Beware of Library Malpractice
From the Desk of Deb
by Deborah B. Ford
A librarian once told me she was tired of complaints when she “threw away a perfectly good book.” So when a new wing at her high school was under construction, she literally decided she would bury the whole discussion. The foundation had been dug and on Monday, the concrete would be poured. On Sunday, she took her weeded books, chunked them in a wheelbarrow and dumped them in the hole. She said, “Our new wing is built on misinformation.”
Weeding doesn’t have to be so dramatic, but I know sometimes it feels as if no one understands. Failing to rid your library of incorrect, outdated books borders on malpractice. (No you can’t get sued, but are you really doing your community a service?) You can change public perspective. It’s all a matter of marketing.
Most libraries are not museums, and sadly, some books are like milk—they have a shelf life. West Germany is no longer a country. We have walked on the moon—and women work for NASA. True, macramé has made a comeback, but color pictures are all the rage now. Kids should wear safety equipment in a chemistry lab and while riding their bikes. Can you keep your collection current and teach your community that you aren’t throwing away a “perfectly good book?”
- 1. Develop a policy for collection development. When a library committee collectively writes a collection development policy it will include procedures and guidelines for selection and de-selection. When someone questions your judgement, you can fall back on the literal black and white. Look around for a library system or school district that has one. Try these examples: Charleston County Public Library or SC School Library.
- 2. Use your policies to create a donation brochure. When someone donates a set of 1942 encyclopedias, you can thank them for their gift while handing them a brochure. Be sure it says that donations must meet collection development requirements. Donations may be given away, used in STEAM activities, or in makerspaces. You can also use the donation experience to teach them about the usefulness of their donation. And no, foreign countries and poor libraries don’t need 1942 reference books either.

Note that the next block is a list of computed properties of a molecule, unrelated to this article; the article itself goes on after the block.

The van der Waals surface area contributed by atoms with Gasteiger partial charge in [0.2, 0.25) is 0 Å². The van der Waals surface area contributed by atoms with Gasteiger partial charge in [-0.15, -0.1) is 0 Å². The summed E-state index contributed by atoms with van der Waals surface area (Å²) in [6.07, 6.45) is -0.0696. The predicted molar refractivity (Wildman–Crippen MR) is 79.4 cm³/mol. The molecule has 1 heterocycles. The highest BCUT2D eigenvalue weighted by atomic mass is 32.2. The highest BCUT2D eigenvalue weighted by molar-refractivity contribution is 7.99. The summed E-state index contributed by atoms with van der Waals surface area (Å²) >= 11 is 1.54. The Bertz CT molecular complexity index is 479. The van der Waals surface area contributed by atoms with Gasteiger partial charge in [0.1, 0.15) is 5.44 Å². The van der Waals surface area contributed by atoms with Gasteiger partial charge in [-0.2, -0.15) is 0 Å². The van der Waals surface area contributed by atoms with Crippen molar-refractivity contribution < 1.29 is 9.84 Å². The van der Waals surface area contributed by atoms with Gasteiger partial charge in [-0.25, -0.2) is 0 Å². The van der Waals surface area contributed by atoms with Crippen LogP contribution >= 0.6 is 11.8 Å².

- 3. Teach your readers (teachers, patrons, community) about the CREW method Start with your users. Teach them about book care. Books that are worn out can only be taped so many times. When you are teaching research, teach them to look at copyright dates and help you weed outdated information. As part of your lessons, you can have kids find examples of books that are no longer needed.
- 4. Be careful in your “free book” display. Free books sounds like a great thing. It can, however, imply that you have so many books you can just give them away. Instead make a sign that advertises outdated books for craft/vintage lovers.
- 5. Be ready to defend your choices for deselection. Have an elevator speech. “I’m ridding my readers of misinformation. I’m preventing asthma. The Berlin Wall was taken down. This book is now in the fourth edition.”
- 6. Don’t be ashamed. You don’t have to bury books in the dumpster or pour concrete over them. Collection development is a continual process. By providing accurate information and creating space for newer, better materials, you are doing everyone in your community a service.